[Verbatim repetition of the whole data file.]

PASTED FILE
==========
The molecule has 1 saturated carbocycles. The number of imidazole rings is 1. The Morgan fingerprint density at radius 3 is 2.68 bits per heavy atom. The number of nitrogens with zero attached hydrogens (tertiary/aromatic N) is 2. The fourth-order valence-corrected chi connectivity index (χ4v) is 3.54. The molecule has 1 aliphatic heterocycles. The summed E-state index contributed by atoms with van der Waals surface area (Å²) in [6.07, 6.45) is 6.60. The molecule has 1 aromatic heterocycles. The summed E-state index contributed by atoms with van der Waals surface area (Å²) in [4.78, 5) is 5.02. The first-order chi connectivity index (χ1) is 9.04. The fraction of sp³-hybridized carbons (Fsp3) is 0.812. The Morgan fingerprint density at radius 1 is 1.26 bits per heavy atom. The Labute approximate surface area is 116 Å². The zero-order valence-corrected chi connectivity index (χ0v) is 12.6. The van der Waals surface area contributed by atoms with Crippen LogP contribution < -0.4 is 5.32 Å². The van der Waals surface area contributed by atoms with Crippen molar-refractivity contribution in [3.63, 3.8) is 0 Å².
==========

The molecule has 1 saturated carbocycles. The number of imidazole rings is 1. The Morgan fingerprint density at radius 3 is 2.68 bits per heavy atom. The number of nitrogens with zero attached hydrogens (tertiary/aromatic N) is 2. The fourth-order valence-corrected chi connectivity index (χ4v) is 3.54. The molecule has 1 aliphatic heterocycles. The summed E-state index contributed by atoms with van der Waals surface area (Å²) in [6.07, 6.45) is 6.60. The molecule has 1 aromatic heterocycles. The summed E-state index contributed by atoms with van der Waals surface area (Å²) in [4.78, 5) is 5.02. The first-order chi connectivity index (χ1) is 9.04. The fraction of sp³-hybridized carbons (Fsp3) is 0.812. The Morgan fingerprint density at radius 1 is 1.26 bits per heavy atom. The Labute approximate surface area is 116 Å². The zero-order valence-corrected chi connectivity index (χ0v) is 12.6. The van der Waals surface area contributed by atoms with Crippen LogP contribution < -0.4 is 5.32 Å². The van der Waals surface area contributed by atoms with Crippen molar-refractivity contribution in [3.63, 3.8) is 0 Å².